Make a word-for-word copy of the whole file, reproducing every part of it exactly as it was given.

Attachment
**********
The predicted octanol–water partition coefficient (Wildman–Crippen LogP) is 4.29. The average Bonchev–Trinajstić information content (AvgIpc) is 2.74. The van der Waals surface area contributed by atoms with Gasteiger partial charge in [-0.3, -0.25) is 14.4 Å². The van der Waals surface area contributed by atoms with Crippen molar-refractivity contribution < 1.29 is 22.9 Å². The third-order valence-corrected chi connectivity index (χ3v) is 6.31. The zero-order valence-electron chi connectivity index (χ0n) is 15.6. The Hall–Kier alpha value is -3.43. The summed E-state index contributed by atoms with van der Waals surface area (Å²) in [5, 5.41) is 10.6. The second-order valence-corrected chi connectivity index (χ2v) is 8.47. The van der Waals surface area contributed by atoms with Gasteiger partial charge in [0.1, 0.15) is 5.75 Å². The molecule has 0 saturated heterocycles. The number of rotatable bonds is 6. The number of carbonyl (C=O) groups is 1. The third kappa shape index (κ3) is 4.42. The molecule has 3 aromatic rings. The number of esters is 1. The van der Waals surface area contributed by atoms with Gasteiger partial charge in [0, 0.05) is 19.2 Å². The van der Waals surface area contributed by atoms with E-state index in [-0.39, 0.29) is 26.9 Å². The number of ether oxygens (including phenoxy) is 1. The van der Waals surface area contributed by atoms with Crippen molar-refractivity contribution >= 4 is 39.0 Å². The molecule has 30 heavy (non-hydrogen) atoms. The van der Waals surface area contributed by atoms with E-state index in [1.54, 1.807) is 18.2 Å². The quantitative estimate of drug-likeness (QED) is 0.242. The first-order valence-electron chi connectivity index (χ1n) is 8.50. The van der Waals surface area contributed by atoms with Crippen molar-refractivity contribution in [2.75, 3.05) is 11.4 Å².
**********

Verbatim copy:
The predicted octanol–water partition coefficient (Wildman–Crippen LogP) is 4.29. The average Bonchev–Trinajstić information content (AvgIpc) is 2.74. The van der Waals surface area contributed by atoms with Gasteiger partial charge in [-0.3, -0.25) is 14.4 Å². The van der Waals surface area contributed by atoms with Crippen molar-refractivity contribution < 1.29 is 22.9 Å². The third-order valence-corrected chi connectivity index (χ3v) is 6.31. The zero-order valence-electron chi connectivity index (χ0n) is 15.6. The Hall–Kier alpha value is -3.43. The summed E-state index contributed by atoms with van der Waals surface area (Å²) in [5, 5.41) is 10.6. The second-order valence-corrected chi connectivity index (χ2v) is 8.47. The van der Waals surface area contributed by atoms with Gasteiger partial charge in [0.1, 0.15) is 5.75 Å². The molecule has 0 saturated heterocycles. The number of rotatable bonds is 6. The number of carbonyl (C=O) groups is 1. The third kappa shape index (κ3) is 4.42. The molecule has 3 aromatic rings. The number of esters is 1. The van der Waals surface area contributed by atoms with Gasteiger partial charge in [0, 0.05) is 19.2 Å². The van der Waals surface area contributed by atoms with E-state index in [-0.39, 0.29) is 26.9 Å². The number of ether oxygens (including phenoxy) is 1. The van der Waals surface area contributed by atoms with Crippen molar-refractivity contribution >= 4 is 39.0 Å². The molecule has 30 heavy (non-hydrogen) atoms. The van der Waals surface area contributed by atoms with E-state index in [1.54, 1.807) is 18.2 Å². The quantitative estimate of drug-likeness (QED) is 0.242. The first-order valence-electron chi connectivity index (χ1n) is 8.50. The van der Waals surface area contributed by atoms with Crippen molar-refractivity contribution in [2.75, 3.05) is 11.4 Å².